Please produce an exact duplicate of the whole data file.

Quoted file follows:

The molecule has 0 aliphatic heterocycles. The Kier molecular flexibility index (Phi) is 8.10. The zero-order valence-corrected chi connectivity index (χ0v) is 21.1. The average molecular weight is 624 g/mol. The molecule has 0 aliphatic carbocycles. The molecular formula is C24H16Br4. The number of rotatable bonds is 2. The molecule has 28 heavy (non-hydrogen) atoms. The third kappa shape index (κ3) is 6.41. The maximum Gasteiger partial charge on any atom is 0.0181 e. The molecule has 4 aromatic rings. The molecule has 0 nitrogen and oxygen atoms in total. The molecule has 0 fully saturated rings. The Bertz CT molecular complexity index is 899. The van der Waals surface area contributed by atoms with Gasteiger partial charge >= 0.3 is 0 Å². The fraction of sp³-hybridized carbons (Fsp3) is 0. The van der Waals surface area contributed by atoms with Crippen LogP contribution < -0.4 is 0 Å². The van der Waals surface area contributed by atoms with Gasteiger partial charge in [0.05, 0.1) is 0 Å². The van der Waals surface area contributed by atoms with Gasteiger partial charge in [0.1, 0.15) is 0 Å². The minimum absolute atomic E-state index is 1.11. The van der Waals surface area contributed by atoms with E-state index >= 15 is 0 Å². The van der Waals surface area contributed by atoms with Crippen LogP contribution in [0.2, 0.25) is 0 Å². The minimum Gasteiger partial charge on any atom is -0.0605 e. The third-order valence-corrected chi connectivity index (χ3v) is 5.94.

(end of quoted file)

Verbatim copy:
The molecule has 0 aliphatic heterocycles. The Kier molecular flexibility index (Phi) is 8.10. The zero-order valence-corrected chi connectivity index (χ0v) is 21.1. The average molecular weight is 624 g/mol. The molecule has 0 aliphatic carbocycles. The molecular formula is C24H16Br4. The number of rotatable bonds is 2. The molecule has 28 heavy (non-hydrogen) atoms. The third kappa shape index (κ3) is 6.41. The maximum Gasteiger partial charge on any atom is 0.0181 e. The molecule has 4 aromatic rings. The molecule has 0 nitrogen and oxygen atoms in total. The molecule has 0 fully saturated rings. The Bertz CT molecular complexity index is 899. The van der Waals surface area contributed by atoms with Gasteiger partial charge >= 0.3 is 0 Å². The fraction of sp³-hybridized carbons (Fsp3) is 0. The van der Waals surface area contributed by atoms with Crippen LogP contribution < -0.4 is 0 Å². The van der Waals surface area contributed by atoms with Gasteiger partial charge in [0.05, 0.1) is 0 Å². The van der Waals surface area contributed by atoms with Gasteiger partial charge in [0.1, 0.15) is 0 Å². The minimum absolute atomic E-state index is 1.11. The van der Waals surface area contributed by atoms with E-state index >= 15 is 0 Å². The van der Waals surface area contributed by atoms with Crippen LogP contribution in [0.2, 0.25) is 0 Å². The minimum Gasteiger partial charge on any atom is -0.0605 e. The third-order valence-corrected chi connectivity index (χ3v) is 5.94.